Hubble greets 2021 with an image of a distant galaxy ... smiling!

Hubble greets 2021 with an image of a distant galaxy ... smiling!

In 2014, amateur astronomers in New Zealand glimpsed a glow of light emanating from the constellation Centaurs. NASA then confirmed that this fire was a massive supernova explosion from another galaxy 57 million light-years away from our Milky Way.

“Dedicated amateur astronomers often make intriguing discoveries, particularly of fleeting astronomical phenomena such as supernovae and comets, ”NASA explained on their Hubble feed. At the time of writing, it is the last Hubble photo released for the year.

NASA and ESA have now released a dazzling new photo of the house of this explosion, captured by our ever-faithful telescope Hubble: the galaxy NGC 3568 with its hazy gas and twinkling stars waving in space under the extra bright and much closer stars of our galaxy, strangely reminiscent of a smiley smiley.

Hubble Space Telescope. Credits: NASA "The small elongations in the orbits of stars grow and lock into place, creating a bar," explained IBM astronomer Bruce Elmegreen at the time. “The bar gets even stronger as it locks more and more of these elongated orbits into place. Eventually a high fraction of the stars in the galaxy's inner region join the bar. "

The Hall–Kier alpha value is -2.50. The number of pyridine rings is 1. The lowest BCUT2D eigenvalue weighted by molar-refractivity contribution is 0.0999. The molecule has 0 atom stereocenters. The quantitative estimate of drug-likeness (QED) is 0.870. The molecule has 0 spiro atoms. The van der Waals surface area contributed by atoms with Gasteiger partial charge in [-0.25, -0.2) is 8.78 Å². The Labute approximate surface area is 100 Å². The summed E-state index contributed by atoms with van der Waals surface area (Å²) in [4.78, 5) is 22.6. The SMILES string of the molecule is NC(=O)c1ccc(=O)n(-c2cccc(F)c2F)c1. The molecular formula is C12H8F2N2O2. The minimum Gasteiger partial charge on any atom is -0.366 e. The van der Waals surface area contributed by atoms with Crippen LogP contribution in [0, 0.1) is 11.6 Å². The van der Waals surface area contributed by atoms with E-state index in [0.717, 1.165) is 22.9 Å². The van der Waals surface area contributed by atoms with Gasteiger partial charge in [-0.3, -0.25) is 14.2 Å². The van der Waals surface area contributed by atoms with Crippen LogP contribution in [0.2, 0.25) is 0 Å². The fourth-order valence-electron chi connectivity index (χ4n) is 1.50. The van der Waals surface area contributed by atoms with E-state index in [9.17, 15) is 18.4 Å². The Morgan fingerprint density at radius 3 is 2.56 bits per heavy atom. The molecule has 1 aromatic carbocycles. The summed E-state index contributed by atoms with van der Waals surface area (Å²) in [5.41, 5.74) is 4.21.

Even older are elliptical galaxies that lack highly active star-forming regions and are filled with old red stars. With the successful launch of the James Webb telescope this week we can hope to see even more incredible details of wonders so distant in the new year. Our most powerful telescope ever, with infrared capabilities capable of penetrating clouds of gas and dust to peer into stellar nurseries, could even help reveal the entire life cycle of a galaxy.

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